Despite nearly four years of investigations, studies, redesigns, instruction updates and even lawsuits, federal health regulators warn that duodenoscopes are still testing positive for infectious materials, even after they’ve been properly cleaned between patients.
On December 10, the FDA issued a safety communication about the interim results of ongoing duodenoscope reprocessing studies, which have been conducted in real-world settings following a number of hospital infection outbreaks linked to the devices in recent years.
Duodenoscopes are used during endoscopic retrograde cholangiopancreatography (ERCP) procedures, but difficulties cleaning device manufactured by several different companies have resulted in reports of serious hospital infection outbreaks, typically involving aggressive, antibiotic-resistant “superbugs”, which have caused a number of severe injuries and deaths.
The safety of the devices first emerged after a duodenoscope infection outbreak at UCLA’s Ronald Reagan Medical Center in February 2015, involving carbapenem-resistant enterobacteriaceae (CRE) infections that resulted in at least seven infections and two deaths. At least 200 other patients had to undergo testing after being placed at risk by duodenoscopes manufactured by Olympus Corp.
The infections were linked to problems with the “reprocessing” instructions provided by the manufacturer, which are used to clean the devices for use by another patient. FDA reviewers determined that the instructions sent out at the time were inadequate and that even if the recommended steps were followed to clean ERCP endoscopes, flaws in the design may allow them to become easily contaminated.
In October 2015, the FDA ordered Fujifilm, Olympus and Pentax, the three manufacturers of duodenoscopes in the U.S., to conduct postmarket surveillance studies of the effectiveness of the cleaning instructions. The studies parameters called for a contamination rate of no higher than 0.4%. However, the studies reveal that three percent are contaminated with low-concern organisms, and three percent are contaminated with high-concern organisms that could cause serious infections.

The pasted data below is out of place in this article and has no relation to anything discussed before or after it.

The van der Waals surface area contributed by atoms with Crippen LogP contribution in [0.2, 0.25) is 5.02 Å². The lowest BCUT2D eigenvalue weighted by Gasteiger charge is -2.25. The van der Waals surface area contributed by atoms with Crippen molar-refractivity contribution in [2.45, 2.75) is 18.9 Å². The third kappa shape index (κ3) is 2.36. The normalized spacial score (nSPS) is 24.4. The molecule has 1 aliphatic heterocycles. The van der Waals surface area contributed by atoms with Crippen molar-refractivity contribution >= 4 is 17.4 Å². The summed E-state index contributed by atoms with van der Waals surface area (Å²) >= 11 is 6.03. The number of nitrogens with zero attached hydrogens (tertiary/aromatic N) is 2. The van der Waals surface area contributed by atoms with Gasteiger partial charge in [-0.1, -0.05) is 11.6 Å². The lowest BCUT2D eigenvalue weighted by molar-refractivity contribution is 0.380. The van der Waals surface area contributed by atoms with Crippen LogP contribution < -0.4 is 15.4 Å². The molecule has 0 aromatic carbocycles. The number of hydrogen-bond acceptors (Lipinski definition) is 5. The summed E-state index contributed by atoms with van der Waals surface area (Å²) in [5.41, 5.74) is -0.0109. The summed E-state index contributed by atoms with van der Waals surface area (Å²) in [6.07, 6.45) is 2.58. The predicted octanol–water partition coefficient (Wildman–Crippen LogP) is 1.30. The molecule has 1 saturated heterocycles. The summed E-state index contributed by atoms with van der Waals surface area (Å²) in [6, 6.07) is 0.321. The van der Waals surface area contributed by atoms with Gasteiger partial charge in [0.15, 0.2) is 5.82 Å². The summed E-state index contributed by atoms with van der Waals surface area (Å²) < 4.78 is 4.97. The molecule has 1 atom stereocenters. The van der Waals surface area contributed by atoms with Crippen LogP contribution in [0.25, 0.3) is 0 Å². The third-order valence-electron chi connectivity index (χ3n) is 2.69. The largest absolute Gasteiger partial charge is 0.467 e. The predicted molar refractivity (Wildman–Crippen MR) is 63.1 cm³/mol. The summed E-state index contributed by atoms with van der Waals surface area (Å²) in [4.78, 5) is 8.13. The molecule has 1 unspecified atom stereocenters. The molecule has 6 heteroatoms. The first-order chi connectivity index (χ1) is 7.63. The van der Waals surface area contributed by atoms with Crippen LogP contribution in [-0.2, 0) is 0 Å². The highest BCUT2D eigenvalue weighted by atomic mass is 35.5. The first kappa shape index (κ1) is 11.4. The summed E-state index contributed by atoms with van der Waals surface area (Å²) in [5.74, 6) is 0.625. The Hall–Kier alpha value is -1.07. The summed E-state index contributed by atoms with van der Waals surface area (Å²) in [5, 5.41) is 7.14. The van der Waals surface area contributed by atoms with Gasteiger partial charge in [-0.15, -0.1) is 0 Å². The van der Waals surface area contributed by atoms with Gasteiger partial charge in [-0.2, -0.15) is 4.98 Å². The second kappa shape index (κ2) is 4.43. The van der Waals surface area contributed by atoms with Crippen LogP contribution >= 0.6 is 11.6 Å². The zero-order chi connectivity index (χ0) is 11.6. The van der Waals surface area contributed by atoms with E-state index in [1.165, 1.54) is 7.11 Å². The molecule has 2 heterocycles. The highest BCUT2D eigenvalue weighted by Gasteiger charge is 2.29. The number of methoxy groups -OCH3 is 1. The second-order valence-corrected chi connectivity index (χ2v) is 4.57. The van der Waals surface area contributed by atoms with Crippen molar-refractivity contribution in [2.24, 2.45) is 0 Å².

The results are currently being analyzed in order to discover the root causes, the FDA safety communication indicates. The FDA is also issuing additional instructions to healthcare facilities and personnel on cleaning the devices.
Dr. Jeff Shuren, director of the FDA’s Center for Devices and Radiological Health, issued a statement indicating that health care professionals should closely inspect components that are difficult to clean, called the elevator recess, and repeat cleaning as long as debris is visible. he also called on health care providers to participate in the ongoing duodenoscope surveillance studies.
“However, it has become clear that following the manufacturer’s reprocessing and maintenance instructions, while critical, is not sufficient to avoid all infections associated with the use of duodenoscopes,” Shuren wrote in his statement. “That is why the FDA has also been working with developers on new product designs, including disposable components. Technological advances in product design hold promise to reduce the risk of contamination and enhance patient safety.”
The agency has approved a number of design changes over the last two years, and issued new standardized reprocessing protocols in February.
Several duodenoscope infection lawsuits have already been filed against Olympus over the infections linked to the UCLA outbreak, and it is possible that Pentax and FujiFilm will face similar cases. The complaints allege that design problems that make the scopes especially difficult to clean, placing patients at higher risk of contracting illness.
The FDA says it will continue to closely monitor links between duodenoscopes and infections.